June 2000, Volume 11, Number 5
Fantastic Week for Rural Women
Having dinner with the Prime Minister was the highlight of a week of celebrations for rural women in Clutha.
By fitting our invitation into her busy programme it showed recognition of the work we're doing," says Positively Clutha Women's rural women's co-ordinator Nikki Cunningham.
"Rural Women's Week is about raising the profile and diversity of rural women's roles," says Community Employment adviser Christine Parker. "The week's menu of activities provided a platform from which to do just that."
The group first ran a rural women's week in May last year. International rural women's day is held in October each year, but the Clutha women decided that May was a more "rural friendly" time in New Zealand.
This year's activities included a key note address from Paula Ryan, a fashion parade, a Chamber of Commerce "After 5" with Susan Devoy, a bowling tournament, a theatrical performance and a talent day to view local arts and crafts.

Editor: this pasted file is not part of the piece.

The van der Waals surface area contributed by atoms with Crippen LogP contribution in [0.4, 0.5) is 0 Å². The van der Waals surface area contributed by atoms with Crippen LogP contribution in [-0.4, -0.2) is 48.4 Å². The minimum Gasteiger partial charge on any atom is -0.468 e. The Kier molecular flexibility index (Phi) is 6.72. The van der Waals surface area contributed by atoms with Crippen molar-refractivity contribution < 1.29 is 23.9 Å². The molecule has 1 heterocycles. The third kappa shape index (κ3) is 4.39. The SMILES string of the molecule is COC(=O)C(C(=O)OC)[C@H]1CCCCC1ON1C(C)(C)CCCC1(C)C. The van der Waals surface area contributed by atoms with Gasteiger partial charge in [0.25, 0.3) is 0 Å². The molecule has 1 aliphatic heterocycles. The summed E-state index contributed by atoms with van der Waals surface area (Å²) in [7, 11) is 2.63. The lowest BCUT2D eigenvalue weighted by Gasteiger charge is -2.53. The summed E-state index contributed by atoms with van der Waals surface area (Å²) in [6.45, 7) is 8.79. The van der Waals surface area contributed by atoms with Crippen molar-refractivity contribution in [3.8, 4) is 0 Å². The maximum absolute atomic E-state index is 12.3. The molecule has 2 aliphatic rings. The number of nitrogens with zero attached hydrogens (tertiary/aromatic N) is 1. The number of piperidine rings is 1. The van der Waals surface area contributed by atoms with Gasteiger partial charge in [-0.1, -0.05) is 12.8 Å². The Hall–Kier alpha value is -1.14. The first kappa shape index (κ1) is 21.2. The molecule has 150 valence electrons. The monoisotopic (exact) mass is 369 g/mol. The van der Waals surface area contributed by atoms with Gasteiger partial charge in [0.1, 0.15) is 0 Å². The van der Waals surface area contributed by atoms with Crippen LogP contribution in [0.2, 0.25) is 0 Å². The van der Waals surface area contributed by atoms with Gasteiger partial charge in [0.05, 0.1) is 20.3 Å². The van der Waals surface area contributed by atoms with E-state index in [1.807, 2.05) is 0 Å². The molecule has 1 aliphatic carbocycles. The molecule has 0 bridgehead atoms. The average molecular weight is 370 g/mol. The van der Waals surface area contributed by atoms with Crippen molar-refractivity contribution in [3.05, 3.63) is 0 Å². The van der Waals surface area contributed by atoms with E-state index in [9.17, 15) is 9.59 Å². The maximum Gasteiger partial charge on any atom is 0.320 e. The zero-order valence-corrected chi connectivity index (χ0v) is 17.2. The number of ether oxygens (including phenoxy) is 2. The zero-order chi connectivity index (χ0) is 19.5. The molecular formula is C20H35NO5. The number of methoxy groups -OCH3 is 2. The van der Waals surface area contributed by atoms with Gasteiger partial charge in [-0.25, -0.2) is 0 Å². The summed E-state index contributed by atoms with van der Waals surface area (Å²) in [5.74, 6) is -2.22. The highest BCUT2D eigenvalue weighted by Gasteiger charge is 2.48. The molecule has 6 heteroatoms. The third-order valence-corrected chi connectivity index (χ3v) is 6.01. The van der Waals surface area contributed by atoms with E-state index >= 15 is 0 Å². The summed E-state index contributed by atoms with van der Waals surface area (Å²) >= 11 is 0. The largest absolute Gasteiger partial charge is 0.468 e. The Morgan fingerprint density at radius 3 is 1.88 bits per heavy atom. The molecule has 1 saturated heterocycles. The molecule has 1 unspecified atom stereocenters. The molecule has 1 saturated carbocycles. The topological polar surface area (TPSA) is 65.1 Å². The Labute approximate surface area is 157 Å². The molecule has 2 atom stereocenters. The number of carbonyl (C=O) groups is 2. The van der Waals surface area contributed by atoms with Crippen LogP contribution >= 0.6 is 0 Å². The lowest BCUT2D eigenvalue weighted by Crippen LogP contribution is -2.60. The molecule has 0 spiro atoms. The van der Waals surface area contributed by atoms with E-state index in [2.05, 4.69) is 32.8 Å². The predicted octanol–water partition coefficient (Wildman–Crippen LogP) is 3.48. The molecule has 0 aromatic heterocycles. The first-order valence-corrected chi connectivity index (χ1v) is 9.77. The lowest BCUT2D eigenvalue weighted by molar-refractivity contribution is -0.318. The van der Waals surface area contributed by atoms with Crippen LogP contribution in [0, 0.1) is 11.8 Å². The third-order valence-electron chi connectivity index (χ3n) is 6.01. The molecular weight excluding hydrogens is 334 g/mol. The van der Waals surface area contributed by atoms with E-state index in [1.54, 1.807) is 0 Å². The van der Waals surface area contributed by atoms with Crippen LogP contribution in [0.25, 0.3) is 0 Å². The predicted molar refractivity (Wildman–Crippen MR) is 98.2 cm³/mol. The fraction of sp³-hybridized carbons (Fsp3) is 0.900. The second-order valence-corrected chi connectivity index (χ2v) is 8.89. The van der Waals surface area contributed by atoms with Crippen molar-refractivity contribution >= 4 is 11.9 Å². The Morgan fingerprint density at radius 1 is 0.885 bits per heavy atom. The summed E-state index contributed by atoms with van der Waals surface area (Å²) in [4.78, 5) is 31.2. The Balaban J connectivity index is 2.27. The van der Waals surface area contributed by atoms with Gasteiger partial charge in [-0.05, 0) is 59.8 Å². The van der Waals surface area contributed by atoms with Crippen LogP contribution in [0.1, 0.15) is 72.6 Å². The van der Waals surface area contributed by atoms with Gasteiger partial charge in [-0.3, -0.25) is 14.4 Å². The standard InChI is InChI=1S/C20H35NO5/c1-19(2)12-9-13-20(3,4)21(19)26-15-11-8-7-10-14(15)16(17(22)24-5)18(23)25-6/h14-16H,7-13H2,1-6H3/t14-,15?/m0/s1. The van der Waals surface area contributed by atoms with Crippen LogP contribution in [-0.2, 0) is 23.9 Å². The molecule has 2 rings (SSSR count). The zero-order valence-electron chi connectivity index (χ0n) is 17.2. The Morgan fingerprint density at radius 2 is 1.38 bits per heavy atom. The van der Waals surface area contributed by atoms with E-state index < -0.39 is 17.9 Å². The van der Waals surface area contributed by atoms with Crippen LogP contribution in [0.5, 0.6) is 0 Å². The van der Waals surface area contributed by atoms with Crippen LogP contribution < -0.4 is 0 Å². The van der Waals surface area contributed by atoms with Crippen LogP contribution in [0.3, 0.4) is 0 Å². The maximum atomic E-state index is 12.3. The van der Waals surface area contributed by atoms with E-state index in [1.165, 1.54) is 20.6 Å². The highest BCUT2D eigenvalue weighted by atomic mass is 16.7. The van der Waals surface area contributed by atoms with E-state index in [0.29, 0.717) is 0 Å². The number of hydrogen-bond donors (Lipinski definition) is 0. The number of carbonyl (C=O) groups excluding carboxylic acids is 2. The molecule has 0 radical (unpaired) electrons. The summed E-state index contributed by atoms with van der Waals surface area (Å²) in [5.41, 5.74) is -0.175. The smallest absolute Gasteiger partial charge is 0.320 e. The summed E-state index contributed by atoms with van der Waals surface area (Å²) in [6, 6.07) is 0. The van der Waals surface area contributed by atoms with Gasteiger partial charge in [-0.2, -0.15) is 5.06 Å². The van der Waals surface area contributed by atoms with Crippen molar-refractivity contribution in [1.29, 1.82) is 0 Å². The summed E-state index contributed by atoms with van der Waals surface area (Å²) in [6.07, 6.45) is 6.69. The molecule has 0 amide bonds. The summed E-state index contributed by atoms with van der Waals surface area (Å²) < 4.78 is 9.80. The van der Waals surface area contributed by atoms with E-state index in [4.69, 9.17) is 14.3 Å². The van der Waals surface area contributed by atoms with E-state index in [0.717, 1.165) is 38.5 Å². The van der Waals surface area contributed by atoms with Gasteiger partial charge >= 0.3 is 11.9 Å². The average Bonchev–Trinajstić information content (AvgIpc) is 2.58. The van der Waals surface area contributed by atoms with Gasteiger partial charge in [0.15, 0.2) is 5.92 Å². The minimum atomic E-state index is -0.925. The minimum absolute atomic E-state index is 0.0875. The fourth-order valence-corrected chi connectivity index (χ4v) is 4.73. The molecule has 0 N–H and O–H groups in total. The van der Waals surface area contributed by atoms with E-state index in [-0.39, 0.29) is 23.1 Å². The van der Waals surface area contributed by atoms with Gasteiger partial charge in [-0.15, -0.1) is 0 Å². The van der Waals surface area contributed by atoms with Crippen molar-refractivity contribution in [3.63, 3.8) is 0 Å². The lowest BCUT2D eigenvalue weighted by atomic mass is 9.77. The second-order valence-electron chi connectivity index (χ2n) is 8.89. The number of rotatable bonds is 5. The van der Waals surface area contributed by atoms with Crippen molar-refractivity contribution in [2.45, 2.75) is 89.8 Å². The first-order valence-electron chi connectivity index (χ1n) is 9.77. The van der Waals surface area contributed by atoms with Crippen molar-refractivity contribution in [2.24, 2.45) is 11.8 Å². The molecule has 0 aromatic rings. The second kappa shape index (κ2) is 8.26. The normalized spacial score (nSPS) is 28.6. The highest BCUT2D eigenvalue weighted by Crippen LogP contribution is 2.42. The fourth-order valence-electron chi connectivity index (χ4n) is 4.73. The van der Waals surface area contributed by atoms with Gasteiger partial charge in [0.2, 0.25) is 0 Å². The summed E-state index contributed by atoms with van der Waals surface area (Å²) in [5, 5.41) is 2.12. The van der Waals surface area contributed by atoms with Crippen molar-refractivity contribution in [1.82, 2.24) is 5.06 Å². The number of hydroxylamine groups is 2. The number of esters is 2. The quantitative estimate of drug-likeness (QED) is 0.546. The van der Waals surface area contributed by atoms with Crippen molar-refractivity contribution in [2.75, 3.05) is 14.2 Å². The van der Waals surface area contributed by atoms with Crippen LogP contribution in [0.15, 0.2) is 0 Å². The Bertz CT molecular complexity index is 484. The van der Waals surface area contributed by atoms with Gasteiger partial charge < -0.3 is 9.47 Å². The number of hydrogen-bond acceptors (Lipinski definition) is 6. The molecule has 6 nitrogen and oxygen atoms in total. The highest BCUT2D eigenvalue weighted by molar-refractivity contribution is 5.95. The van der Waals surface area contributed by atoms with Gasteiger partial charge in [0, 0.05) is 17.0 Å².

Close to 150 people attended the special dinner at which Helen Clark chatted with guests. "It was a real coup for us to get her along," says Nikki.
The week's activities attracted large numbers of participants, many of whom hadn't attended last year. "The whole week was full of smiley faces. We tried to cover a wide range of activities."
Christine says that last year's event had proved so successful that people were "coming out of the woodwork" to offer support and assistance with this year's event. "It was refreshing for the group to have people coming to them rather than them going to others with cap in hand."
Positively Clutha Women, an offshoot from the Clutha Agricultural Development Board, receives support and advice from Community Employment. The celebrations also received support from Lottery Welfare.
In addition to Rural Women's Week, the group's initiatives have included providing training and advice to women wanting to develop business ideas and undertake personal self development. Training is tailored to the needs of women in specific areas of the district. It is run during school hours and includes creche provisions. "Often other field days run to 5pm which isn't suitable for women having to look after children.
Seminars have included dressing for success, running a business from home, farm add-ons, nutrition for women and children, marketing a person, a business or a community organisation, and farm field days for women.
"It's about strengthening their choices and their opportunities," says Nikki.
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